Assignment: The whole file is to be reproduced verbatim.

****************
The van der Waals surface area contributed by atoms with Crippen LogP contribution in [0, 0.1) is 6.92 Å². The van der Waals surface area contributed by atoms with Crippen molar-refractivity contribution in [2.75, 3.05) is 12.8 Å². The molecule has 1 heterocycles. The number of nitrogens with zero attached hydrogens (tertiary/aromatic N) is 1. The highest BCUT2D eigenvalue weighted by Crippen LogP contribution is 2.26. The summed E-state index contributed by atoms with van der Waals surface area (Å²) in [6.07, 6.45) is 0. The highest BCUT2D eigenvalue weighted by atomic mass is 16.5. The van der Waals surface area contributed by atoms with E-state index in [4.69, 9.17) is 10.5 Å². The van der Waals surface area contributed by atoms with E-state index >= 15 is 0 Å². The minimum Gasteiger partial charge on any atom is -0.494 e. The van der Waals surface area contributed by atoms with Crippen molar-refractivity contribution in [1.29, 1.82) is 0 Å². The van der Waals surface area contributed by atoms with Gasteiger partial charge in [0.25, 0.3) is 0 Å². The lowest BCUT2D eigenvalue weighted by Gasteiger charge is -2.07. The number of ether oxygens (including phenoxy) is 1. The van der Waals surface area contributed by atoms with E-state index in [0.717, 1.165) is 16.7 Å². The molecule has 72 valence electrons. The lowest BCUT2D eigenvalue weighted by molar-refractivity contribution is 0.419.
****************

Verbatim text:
The van der Waals surface area contributed by atoms with Crippen LogP contribution in [0, 0.1) is 6.92 Å². The van der Waals surface area contributed by atoms with Crippen molar-refractivity contribution in [2.75, 3.05) is 12.8 Å². The molecule has 1 heterocycles. The number of nitrogens with zero attached hydrogens (tertiary/aromatic N) is 1. The highest BCUT2D eigenvalue weighted by Crippen LogP contribution is 2.26. The summed E-state index contributed by atoms with van der Waals surface area (Å²) in [6.07, 6.45) is 0. The highest BCUT2D eigenvalue weighted by atomic mass is 16.5. The van der Waals surface area contributed by atoms with E-state index in [4.69, 9.17) is 10.5 Å². The van der Waals surface area contributed by atoms with E-state index >= 15 is 0 Å². The minimum Gasteiger partial charge on any atom is -0.494 e. The van der Waals surface area contributed by atoms with Crippen molar-refractivity contribution in [1.29, 1.82) is 0 Å². The van der Waals surface area contributed by atoms with Gasteiger partial charge in [0.25, 0.3) is 0 Å². The lowest BCUT2D eigenvalue weighted by Gasteiger charge is -2.07. The number of ether oxygens (including phenoxy) is 1. The van der Waals surface area contributed by atoms with E-state index in [0.717, 1.165) is 16.7 Å². The molecule has 72 valence electrons. The lowest BCUT2D eigenvalue weighted by molar-refractivity contribution is 0.419.